Category Archives: Healthcare

Court assesses $170 million in penalties against two Houston opthalmologists

A US District Judge has assessed penalties of $170 million on Dr. Mustapha Kibirige and Dr. Emelike Agomo in relation to fraudulently billing Medicare.



Dr. Libirige owns and operates Outreach Diagnostic Clinic, based in the midtown area of Houston. Dr. Agomo joined the clinic in 2010. The clinic examines patients for glaucoma.

Between February 2006 and December 2011, the clinic billed Medicare for the glaucoma tests performed. Devices that measure eye pressure using a portable pen or puffs of air are billed under one billing code. Imaging scans of a retina are billed under a separate code which has a higher reimbursement rate.  The clinic was performing the former, but billing under the latter.

The clinic submitted 14,450 claims in this manner and received $807,450 in payments from Medicare.

An optometrist at the clinic, who started in 2005, became uncomfortable with the billing practices. In June 2012, he resigned, having failed to persuade Drs. Kibirige and Agomo to change their practices. He later blew the whistle.

The government won a summary judgment in March 2020 against the clinic. As a result, the judge assessed a penalty of

  • Treble damages of $2,422,350
  • A penalty of $11,803 for each claim submitted or $170,553,350.

$11,803 is the minimum penalty that could have been assessed under the statute.

https://www.justice.gov/usao-sdtx/pr/court-assesses-more-170m-penalties-against-two-area-ophthalmologists

Summary Judgment – Damages

Woodlands doctor agrees to pay $0.5 million to settle allegations of fraud

Dr. Emad Bishai, who practices in The Woodlands, has agreed to pay $523,331 to settle allegations that he submitted fake claims for the placement of electro-acupuncture devices as well as making false statements when applying for a loan from the Paycheck Protection Program (PPP).

Dr. Bishai is an anesthesiologist and pain management physician who owns The Woodlands Pain Institute PLLC.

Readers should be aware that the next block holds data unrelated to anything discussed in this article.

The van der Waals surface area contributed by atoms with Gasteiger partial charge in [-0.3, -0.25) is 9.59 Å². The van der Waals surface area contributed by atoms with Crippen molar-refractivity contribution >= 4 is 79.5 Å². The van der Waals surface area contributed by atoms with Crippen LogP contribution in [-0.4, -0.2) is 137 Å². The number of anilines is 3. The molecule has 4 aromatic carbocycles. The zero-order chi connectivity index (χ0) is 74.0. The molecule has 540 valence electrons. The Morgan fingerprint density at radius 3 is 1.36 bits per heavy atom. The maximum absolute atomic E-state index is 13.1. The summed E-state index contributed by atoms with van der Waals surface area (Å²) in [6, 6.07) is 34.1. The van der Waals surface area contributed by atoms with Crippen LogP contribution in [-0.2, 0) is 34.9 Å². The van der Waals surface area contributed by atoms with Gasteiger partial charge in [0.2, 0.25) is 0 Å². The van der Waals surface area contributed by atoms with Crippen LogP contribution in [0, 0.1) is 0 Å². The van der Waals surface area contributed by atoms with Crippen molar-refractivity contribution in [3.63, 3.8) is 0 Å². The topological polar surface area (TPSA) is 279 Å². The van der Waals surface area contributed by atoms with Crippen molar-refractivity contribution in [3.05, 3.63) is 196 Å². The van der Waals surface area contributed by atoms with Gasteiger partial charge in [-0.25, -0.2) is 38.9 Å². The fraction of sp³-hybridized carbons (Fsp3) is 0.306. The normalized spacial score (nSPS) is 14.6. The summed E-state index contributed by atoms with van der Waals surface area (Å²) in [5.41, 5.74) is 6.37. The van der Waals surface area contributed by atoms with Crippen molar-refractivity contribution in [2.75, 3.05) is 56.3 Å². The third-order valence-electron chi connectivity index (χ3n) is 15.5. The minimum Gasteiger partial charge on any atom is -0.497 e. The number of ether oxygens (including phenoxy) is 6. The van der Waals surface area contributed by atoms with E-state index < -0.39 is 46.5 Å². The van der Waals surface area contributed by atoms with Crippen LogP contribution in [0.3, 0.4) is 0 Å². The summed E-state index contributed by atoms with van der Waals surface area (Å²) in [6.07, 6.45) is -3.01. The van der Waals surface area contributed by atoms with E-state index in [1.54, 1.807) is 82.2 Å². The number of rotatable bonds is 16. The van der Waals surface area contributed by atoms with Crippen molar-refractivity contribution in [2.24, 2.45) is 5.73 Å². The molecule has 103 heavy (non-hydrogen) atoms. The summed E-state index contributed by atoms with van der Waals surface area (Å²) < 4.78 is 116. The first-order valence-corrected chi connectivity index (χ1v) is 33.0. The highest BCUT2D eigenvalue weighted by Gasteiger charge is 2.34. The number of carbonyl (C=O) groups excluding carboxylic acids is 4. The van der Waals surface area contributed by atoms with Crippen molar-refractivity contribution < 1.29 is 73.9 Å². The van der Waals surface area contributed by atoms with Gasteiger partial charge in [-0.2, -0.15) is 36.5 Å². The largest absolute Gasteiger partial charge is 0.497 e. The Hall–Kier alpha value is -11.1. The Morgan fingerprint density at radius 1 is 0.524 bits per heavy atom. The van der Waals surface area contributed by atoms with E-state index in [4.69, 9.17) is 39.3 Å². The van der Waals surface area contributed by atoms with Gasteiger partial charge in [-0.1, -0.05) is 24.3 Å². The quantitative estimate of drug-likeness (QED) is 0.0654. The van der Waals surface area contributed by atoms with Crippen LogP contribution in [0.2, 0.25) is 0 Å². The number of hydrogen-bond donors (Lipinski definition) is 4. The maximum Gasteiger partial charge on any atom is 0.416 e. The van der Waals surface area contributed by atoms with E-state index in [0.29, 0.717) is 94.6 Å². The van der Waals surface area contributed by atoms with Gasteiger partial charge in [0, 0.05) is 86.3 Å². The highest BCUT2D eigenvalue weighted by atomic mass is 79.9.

From July 2017 to May 2019, Dr. Bishai billed Medicare and TRICARE (healthcare for military) programs for the surgical implantation of neurostimulator electrodes. This is an invasive procedure for which Medicare pays thousands of dollars. Instead, needles were inserted into the ears of patients and a neurostimulator were taped behind the ears.

In addition to the financial settlement, Dr. Bishai and Woodlands Pain Institute PLLC have agreed to a seven-year-period of exclusion from participation in any federal health care programs.

Indictment re Controlled Substances 

When applying for a $213,400 PPP loan in May 2020 on behalf of his clinic, he answered ‘No’ to the question of whether he had been indicted. In fact, Dr. Bishai was indicted in November 2019 for prescribing controlled substances to patients without a valid medical purpose. Prosecutors allege that his prescriptions resulted in four overdose deaths. Three other doctors in Montgomery County were also indicted at the same time. Charges against one of them were later dropped.

The indictments arose out of a horrific car crash in 2015 in Conroe when a family of four, driving home from a Sunday church service, were killed by another driver, who was impaired due to Valium and oxycodone. Dr Rezik Saqer, the doctor who prescribed the drugs in that case, was later sentenced to 7 years in prison on federal fraud charges. Montgomery County Officials then went looking for other pill mill doctors in the area.